Previous “Ass Kickers” posts

Rosemary Mariner Kicked Ass 

Wednesday, February 6th, 2019

In the 1970s, Rosemary Mariner finished college at just 19, in order to become part of the first group of women to earn their wings as United States Naval Aviators. Not long after, she became the very first female jet pilot in the American military. She was far from the last. At her funeral last week, a missing woman salute was performed by an entirely female flyover crew.

Jocelyn Bell Burnell Kicks Ass 

Thursday, September 13th, 2018

In the late 1960s, astrophysicist Jocelyn Bell Burnell discovered the first four known pulsars while working as a grad student. A few years after that, a Nobel Prize was awarded for this discovery, but it didn’t go to Bell Burnell. Instead, her adviser Antony Hewish was the recipient, along with another man. While Bell Burnell has always downplayed the controversy, many feel she was unjustly excluded from recognition.

Now, she’s being recognized with a Breakthrough Prize:

On Thursday, half a century after her pioneering work, it was announced that Bell Burnell will receive a $3 million Breakthrough Prize, one of the most lucrative and prestigious awards in science. The special award in fundamental physics, given for her scientific achievements and “inspiring leadership,” has only been granted three times before.

Good for her! However, the very best part of this story is what the 75-year-old Bell Burnell plans to do with the money.

“I don’t need a Porsche or Ferrari,” she said. “I don’t have an affluent lifestyle.”

Instead, the funds will go to creating scholarships for women, underrepresented minorities and refugees who want to study physics. The funds will be administered by Britain’s Institute of Physics.

Discovering pulsars is very cool, but helping other women and minorities make the next discovery is what really kicks ass.

Tammie Jo Shults Kicks Ass 

Thursday, April 19th, 2018

When an engine failed catastrophically on Southwest flight 1380, veteran pilot Tammie Jo Shults knew exactly how to handle it.

Some feel safer with a male pilot, but I go the opposite way. All pilots are incredibly well-trained, but when I have a female pilot, I feel even safer. She likely had to be far better than the average just to get the job. Industry veterans back up this thinking:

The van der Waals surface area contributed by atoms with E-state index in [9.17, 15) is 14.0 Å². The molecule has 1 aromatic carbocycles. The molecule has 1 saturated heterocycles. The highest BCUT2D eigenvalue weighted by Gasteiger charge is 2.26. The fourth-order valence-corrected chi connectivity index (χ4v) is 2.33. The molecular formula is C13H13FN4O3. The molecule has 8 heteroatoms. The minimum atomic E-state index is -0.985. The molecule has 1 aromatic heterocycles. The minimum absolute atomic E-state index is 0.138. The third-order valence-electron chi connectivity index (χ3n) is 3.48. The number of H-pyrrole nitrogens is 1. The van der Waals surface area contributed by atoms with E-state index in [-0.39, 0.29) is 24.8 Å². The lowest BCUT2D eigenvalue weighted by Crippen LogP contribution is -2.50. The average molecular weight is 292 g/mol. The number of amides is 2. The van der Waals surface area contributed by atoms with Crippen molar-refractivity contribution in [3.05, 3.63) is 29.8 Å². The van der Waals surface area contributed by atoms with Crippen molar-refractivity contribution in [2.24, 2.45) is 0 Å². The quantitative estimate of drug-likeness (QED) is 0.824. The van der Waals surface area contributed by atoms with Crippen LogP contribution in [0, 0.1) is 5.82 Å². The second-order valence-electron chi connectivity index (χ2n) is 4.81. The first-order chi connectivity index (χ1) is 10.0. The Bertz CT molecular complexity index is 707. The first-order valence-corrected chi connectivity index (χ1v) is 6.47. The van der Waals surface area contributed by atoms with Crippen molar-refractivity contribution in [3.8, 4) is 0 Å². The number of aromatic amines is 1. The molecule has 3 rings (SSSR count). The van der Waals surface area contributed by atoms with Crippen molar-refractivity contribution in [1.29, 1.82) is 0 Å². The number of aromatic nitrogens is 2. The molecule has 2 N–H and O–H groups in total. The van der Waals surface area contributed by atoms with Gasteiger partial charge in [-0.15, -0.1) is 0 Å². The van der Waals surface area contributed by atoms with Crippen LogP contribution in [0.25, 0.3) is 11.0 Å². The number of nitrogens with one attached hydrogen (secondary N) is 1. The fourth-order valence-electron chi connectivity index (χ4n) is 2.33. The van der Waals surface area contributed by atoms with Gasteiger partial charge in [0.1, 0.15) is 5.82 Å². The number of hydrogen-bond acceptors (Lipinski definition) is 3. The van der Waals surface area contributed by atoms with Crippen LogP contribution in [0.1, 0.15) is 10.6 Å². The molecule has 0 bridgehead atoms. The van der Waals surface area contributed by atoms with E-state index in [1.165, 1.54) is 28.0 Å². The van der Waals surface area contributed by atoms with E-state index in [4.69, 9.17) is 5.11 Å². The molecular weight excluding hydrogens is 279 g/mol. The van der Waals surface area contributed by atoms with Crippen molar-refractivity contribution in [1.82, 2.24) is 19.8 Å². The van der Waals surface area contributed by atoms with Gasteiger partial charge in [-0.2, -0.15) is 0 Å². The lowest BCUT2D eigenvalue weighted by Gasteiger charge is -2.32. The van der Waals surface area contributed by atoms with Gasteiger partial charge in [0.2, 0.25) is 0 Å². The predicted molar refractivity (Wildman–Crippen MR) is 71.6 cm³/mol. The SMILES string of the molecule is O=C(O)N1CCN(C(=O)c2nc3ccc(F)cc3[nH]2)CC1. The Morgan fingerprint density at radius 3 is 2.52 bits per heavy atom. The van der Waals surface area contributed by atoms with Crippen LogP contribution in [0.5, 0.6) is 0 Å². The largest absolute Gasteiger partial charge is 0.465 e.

One thing, however, is clear: while the times are a changin’, they are changing slowly—and women are often held to a different standard. “Men are assumed to be able to do their job well until they prove they cannot. Women are assumed to not be able to do it until they prove they can,” says Cheryl Pitzer, a captain at FedEx. “We have to be better than average or we get criticized for not being good enough,” says Wendy O’Malley, captain on a business jet for a Silicon Valley company.

In North America, women represent only about 5% of commercial pilots. Here’s hoping the powerful example set by Tammie Jo Shults helps improve that number.

Des Linden Kicks Ass

Tuesday, April 17th, 2018

In miserable rainy weather, American Desiree Linden took the women’s crown in the 122nd running of the Boston Marathon yesterday. It was the first Boston victory by an American woman in 33 years, and it was a hell of a run.

[Photo credit: John Tlumacki/Globe Staff]

In a post-race interview, Linden stated that early on in the run, she felt it likely she would drop out. With this in mind, she decided to help her countrywoman Shalane Flanagan by bringing her back with the leaders after Flanagan took a brief restroom break. That act of sportsmanship got Linden back into her own groove, and she eventually took over the race lead around mile 22. From that point on, she literally never looked back, winning the race by over 4 minutes.

🥃 Cheers, Des! You’ve earned this.

Ester Ledecká Kicks Ass

Monday, February 26th, 2018